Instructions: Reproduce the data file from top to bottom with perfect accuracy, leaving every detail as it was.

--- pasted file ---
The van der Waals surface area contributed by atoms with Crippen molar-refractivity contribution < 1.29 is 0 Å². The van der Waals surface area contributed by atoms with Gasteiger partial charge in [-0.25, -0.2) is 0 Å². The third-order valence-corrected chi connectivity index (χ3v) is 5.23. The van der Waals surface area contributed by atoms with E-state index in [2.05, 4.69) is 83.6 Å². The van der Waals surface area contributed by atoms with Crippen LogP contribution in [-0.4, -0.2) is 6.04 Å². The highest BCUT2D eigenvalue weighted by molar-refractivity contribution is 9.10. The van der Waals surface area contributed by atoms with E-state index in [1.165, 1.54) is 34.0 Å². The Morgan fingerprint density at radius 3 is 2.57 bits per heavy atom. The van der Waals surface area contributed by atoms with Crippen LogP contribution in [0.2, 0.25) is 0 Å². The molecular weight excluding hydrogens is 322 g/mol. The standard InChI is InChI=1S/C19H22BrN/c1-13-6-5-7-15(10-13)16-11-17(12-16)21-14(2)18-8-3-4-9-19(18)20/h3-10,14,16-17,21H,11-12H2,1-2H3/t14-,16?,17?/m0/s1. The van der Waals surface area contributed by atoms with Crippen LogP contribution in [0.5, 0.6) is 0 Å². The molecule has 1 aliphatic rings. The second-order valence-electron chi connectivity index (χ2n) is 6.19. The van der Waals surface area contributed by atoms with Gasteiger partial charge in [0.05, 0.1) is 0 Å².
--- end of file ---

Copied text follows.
The van der Waals surface area contributed by atoms with Crippen molar-refractivity contribution < 1.29 is 0 Å². The van der Waals surface area contributed by atoms with Gasteiger partial charge in [-0.25, -0.2) is 0 Å². The third-order valence-corrected chi connectivity index (χ3v) is 5.23. The van der Waals surface area contributed by atoms with E-state index in [2.05, 4.69) is 83.6 Å². The van der Waals surface area contributed by atoms with Crippen LogP contribution in [-0.4, -0.2) is 6.04 Å². The highest BCUT2D eigenvalue weighted by molar-refractivity contribution is 9.10. The van der Waals surface area contributed by atoms with E-state index in [1.165, 1.54) is 34.0 Å². The Morgan fingerprint density at radius 3 is 2.57 bits per heavy atom. The van der Waals surface area contributed by atoms with Crippen LogP contribution in [0.2, 0.25) is 0 Å². The molecular weight excluding hydrogens is 322 g/mol. The standard InChI is InChI=1S/C19H22BrN/c1-13-6-5-7-15(10-13)16-11-17(12-16)21-14(2)18-8-3-4-9-19(18)20/h3-10,14,16-17,21H,11-12H2,1-2H3/t14-,16?,17?/m0/s1. The van der Waals surface area contributed by atoms with Crippen LogP contribution in [0.5, 0.6) is 0 Å². The molecule has 1 aliphatic rings. The second-order valence-electron chi connectivity index (χ2n) is 6.19. The van der Waals surface area contributed by atoms with Gasteiger partial charge in [0.05, 0.1) is 0 Å².